‘A good trade overall, but it’s a very labour-intensive system’ – Ballinasloe’s Eilish Curley

A small sale of 200 sheep were on offer at Ballinsloe Mart’s tender sale on Thursday, May 21.

According to the mart manager, Eilish Curley, there was a good trade overall, with both factory agents and farmers very active for stock.

The majority of the 200 sheep on offer consisted of spring lambs, with a select few of butcher-type hoggets on offer, as well as a few units of ewes with lambs at foot.

To find out what the trade was like on the day, AgriLand spoke to Eilish.

She explained: “This time of the year would generally be quiet for us on the sheep side of things. Numbers were quite small on Thursday, but under normal conditions, the sales wouldn’t be much bigger coming into the summer months.

“We usually get big numbers of sheep towards the latter end of the year; however, despite the small sale, there was a good trade overall.

Spring lambs prices averaged around the €126/head mark. The top price on the day for lambs was €135/head.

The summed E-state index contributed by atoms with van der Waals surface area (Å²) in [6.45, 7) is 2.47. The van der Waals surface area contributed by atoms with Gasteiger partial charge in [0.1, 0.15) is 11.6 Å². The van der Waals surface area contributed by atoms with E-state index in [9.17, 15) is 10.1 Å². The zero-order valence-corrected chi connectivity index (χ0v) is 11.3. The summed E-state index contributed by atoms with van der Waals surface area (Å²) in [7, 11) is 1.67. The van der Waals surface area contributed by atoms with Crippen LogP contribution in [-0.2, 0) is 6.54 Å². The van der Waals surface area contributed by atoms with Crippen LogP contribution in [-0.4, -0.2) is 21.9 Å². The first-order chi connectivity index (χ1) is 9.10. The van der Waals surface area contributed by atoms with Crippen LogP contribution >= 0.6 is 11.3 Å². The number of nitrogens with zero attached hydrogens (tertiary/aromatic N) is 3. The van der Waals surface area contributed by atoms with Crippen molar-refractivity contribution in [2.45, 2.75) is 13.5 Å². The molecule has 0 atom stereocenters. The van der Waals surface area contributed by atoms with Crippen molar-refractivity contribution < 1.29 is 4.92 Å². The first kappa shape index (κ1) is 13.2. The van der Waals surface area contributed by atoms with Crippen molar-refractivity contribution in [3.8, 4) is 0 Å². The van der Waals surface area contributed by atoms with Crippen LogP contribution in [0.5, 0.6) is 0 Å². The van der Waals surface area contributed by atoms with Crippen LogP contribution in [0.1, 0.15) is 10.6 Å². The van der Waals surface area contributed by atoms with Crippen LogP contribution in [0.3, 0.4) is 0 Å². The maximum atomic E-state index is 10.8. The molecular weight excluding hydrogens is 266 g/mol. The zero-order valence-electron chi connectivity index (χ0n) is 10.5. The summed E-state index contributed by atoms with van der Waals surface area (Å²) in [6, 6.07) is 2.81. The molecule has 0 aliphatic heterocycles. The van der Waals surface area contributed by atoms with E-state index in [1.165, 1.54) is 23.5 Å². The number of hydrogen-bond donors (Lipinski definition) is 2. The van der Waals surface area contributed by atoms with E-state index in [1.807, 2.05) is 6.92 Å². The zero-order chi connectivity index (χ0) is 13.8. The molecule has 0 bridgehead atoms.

“We had a few pens of hoggets presented for sale. Again, hogget numbers tend to die off at this time of the year anyway. Factory and butcher-type hoggets sold from €115/head up to €130/head.

“In terms of cast ewes, prices were back for these types slightly. Factory prices for those heavy ewes are a bit up and down lately and I think that was a contributing factor for the slight knock in prices. In general, stag ewes made from €95/head up to €115/head.

“There was plenty of farmer interest in the ewes with lambs at foot that were on offer. Ewes with single lambs at foot made up to €155/head. Whereas, ewes with two lambs at foot sold up to €210/head.”

Sheep sale in full swing at Ballinasloe Mart prior to Covid-19


Speaking about the new way of trading, Eilish described the running of tender sales as “labour-intensive and very time-consuming”, which is similar to what other mart managers have reported.

She added: “It is a very labour-intensive process, but I don’t think we have too many other options.

We let buyers down to look at the sheep at 5:00pm and it was after 6:00pm before we had all the bids in front of us to go through and sort out.

“If we were running a typical live auction we would have all the sheep sold by 6:00pm. You have to remember we only had 200 sheep booked in. If it was a larger sale I wouldn’t like to think how long it would take to wrap up.

“With regards to when we might return to a normal live auction I’m not sure; there is still a lot of uncertainty surrounding the whole Covid-19 situation. It is impossible to call at the moment.”